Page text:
From experience skin infections in BJJ are rare and easily avoidable if you follow a few simple steps. It is important to know what to look out for if you train BJJ or any sport that involves close body contact are skin infections and how to prevent them.
There are a couple of common infections that every BJJ practitioner should be aware of and be on the look out for, particularly as we approach the warmer summer temperatures
Impetigo is a bacterial infection that can be found nearly anywhere on the body, and is caused by one of two types of bacteria: Streptococcus (strep) or staphylococcus (staph).
Impetigo is usually caused by one of these types of bacteria entering the body through a cut or animal/insect bite, or any other type of open sore. However, a break in the skin is not always needed to contract an infection.
Impetigo typically begins as small clusters of red bumps that break open into a yellowish scab. This infection may be spread by skin-to-skin contact, or by using facilities and equipment (BJJ mats especially) where the bacterium is present.
Impetigo is highly contagious and, if left untreated, could cause other very serious health problems.
When Impetigo appears on the skin, it typically starts as localized clusters of delicate, yellowish bumps that may increase in size and number. These clusters often cause no pain, but can be very itchy and irritating. When the blisters are popped, reddish sores are left on the skin, which will eventually crust over due to the fluid.
Impetigo may cause flu-like symptoms such as headache, fever, fatigue, and also swollen glands.
Impetigo can be simply identified by any doctor through an examination of the skin. Occasionally a samples of the skin maybe needed for diagnosis.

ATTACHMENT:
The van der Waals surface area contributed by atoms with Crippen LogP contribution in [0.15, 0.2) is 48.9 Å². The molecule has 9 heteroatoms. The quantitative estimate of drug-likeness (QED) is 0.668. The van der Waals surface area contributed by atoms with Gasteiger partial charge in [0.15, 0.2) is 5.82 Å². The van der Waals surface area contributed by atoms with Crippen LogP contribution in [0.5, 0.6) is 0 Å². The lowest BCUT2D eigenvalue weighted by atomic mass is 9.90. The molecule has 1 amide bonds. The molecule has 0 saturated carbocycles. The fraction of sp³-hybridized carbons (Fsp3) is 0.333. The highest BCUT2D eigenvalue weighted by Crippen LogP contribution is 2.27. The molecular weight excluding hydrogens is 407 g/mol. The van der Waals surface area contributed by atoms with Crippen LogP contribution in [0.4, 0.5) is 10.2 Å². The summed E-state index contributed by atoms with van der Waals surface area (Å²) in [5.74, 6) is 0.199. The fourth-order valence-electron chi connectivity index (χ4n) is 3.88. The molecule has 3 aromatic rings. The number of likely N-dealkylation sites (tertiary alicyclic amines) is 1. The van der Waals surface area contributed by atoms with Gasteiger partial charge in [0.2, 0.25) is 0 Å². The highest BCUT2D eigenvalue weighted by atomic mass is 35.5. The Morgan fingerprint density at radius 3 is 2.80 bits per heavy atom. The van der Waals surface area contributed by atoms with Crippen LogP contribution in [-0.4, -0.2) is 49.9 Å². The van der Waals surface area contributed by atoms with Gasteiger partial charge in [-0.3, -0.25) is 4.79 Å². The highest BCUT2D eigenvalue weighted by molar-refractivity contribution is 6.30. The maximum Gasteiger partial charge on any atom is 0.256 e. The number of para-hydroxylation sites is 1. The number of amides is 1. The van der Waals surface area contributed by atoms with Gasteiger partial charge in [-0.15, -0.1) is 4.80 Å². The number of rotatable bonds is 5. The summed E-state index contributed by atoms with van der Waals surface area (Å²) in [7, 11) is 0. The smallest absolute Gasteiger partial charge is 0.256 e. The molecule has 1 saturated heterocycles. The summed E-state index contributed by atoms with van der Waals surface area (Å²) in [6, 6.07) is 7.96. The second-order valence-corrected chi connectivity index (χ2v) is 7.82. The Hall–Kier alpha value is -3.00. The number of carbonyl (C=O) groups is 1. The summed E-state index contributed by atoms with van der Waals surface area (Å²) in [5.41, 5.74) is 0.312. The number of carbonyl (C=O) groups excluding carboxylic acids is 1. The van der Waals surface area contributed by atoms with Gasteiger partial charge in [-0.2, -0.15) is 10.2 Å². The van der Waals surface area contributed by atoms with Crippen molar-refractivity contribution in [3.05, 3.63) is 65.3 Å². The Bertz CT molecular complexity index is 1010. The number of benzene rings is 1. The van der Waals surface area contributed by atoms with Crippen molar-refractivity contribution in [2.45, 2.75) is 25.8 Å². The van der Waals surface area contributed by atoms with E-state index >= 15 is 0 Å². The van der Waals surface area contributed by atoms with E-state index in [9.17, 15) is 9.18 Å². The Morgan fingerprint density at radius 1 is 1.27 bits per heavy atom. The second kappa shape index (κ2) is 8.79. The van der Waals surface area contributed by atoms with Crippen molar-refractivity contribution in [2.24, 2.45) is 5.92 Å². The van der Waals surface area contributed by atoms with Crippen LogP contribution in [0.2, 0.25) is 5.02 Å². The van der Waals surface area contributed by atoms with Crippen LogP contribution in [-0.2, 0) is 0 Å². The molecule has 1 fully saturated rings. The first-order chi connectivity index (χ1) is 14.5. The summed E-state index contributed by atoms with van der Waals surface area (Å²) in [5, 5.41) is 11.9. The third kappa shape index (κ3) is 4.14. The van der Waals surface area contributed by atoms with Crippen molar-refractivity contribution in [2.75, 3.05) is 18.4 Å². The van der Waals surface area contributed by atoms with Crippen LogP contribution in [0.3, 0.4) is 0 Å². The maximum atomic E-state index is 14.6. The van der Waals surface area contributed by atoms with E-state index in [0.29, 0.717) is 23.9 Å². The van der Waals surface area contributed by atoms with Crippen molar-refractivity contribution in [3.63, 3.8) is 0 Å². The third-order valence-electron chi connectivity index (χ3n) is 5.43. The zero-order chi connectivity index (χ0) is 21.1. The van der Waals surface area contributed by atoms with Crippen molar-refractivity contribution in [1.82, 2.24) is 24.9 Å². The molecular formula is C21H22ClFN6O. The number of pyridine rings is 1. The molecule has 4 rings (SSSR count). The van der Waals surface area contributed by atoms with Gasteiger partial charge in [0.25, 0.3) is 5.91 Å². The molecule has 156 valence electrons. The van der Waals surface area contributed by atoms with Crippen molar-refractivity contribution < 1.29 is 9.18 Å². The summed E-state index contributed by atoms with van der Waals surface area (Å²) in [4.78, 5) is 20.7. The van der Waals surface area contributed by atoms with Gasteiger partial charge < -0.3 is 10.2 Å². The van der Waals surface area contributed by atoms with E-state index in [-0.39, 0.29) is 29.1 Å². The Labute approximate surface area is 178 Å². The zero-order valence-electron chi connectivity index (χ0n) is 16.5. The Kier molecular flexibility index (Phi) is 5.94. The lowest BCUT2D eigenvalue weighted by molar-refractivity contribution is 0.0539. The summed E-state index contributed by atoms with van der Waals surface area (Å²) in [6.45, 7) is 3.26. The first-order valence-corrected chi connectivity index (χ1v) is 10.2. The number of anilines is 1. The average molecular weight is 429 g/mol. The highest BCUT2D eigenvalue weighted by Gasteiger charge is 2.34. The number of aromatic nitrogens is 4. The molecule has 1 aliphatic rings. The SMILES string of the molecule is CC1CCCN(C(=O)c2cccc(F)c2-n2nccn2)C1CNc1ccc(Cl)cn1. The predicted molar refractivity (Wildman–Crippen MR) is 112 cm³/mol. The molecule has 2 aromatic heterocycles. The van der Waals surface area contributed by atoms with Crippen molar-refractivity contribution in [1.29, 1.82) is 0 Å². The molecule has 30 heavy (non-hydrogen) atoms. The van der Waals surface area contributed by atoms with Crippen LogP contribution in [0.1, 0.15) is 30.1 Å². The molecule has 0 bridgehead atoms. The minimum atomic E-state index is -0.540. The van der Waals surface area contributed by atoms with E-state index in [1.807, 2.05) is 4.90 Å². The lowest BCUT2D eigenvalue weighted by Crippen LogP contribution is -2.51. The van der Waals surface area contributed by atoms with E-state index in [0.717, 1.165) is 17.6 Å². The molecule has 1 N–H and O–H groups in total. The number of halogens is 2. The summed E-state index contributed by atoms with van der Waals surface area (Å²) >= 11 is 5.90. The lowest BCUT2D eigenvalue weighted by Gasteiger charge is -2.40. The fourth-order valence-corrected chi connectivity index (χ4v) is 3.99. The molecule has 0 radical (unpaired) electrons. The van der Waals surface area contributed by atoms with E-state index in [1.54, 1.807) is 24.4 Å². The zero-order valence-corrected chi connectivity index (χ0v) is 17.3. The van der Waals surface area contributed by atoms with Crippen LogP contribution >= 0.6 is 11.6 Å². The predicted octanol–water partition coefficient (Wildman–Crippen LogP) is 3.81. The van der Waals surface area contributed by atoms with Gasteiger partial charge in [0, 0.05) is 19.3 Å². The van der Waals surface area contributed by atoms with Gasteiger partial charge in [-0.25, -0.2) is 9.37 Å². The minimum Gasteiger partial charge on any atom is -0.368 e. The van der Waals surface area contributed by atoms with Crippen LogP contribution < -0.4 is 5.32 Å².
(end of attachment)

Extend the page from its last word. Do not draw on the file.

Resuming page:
Most cases of impetigo can be treated with some topical, non-prescription antibacterial medications.
For more serious cases, doctors will usually prescribe a combination of topical and oral antibiotics. Typically after one or two days of treatment, the infection becomes non-contagious, with the sores disappearing in about a week of starting treatment.
Washing with soap and water before medicating may help increase the effectiveness of the medication.
Ringworm (Tinea corporis) is a type of fungal infection that can be contracted almost anywhere on the body. When contracted on the feet, this infection is known as “athlete’s foot.” On the groin area, it’s called “jock itch.”
The name is misleading, because there is no actual “worm” involved. One of the most common types of skin infections, ringworm appears on the skin as a raised circle or ring. It is typically red or brown around the edges with scaly, peeling skin throughout.
Ringworm thrives in warm, moist areas and can be contracted from many sources, including clothing, showers, mats, and of course, skin-to-skin contact with infected individuals. Ringworm can also be found on some animals.
Ringworm has a very distinctive appearance, and typically appears in the form of a ring-shaped, itchy rash that is slightly raised above the skin that surrounds it.
Every case is different, and sometimes it will not appear in this shape and may not be irritating. Sometimes, reddish or brownish bumps appear in addition to scaly, peeling skin.
It is also common to contract ringworm in difficult places to view, such as the scalp or underneath the fingernails.
Most cases of ringworm are extremely minor and can be treated with over-the-counter, medications that are commonly used for fungal infections.
Make sure to follow the directions of any medication exactly. It may take several days to several weeks for the infection to be healed, depending on severity.
Often times, your doctor will be able to identify ringworm with a quick examination of your skin. If your infection is strong, oral antifungal medications may be prescribed in addition to prescription topical medications.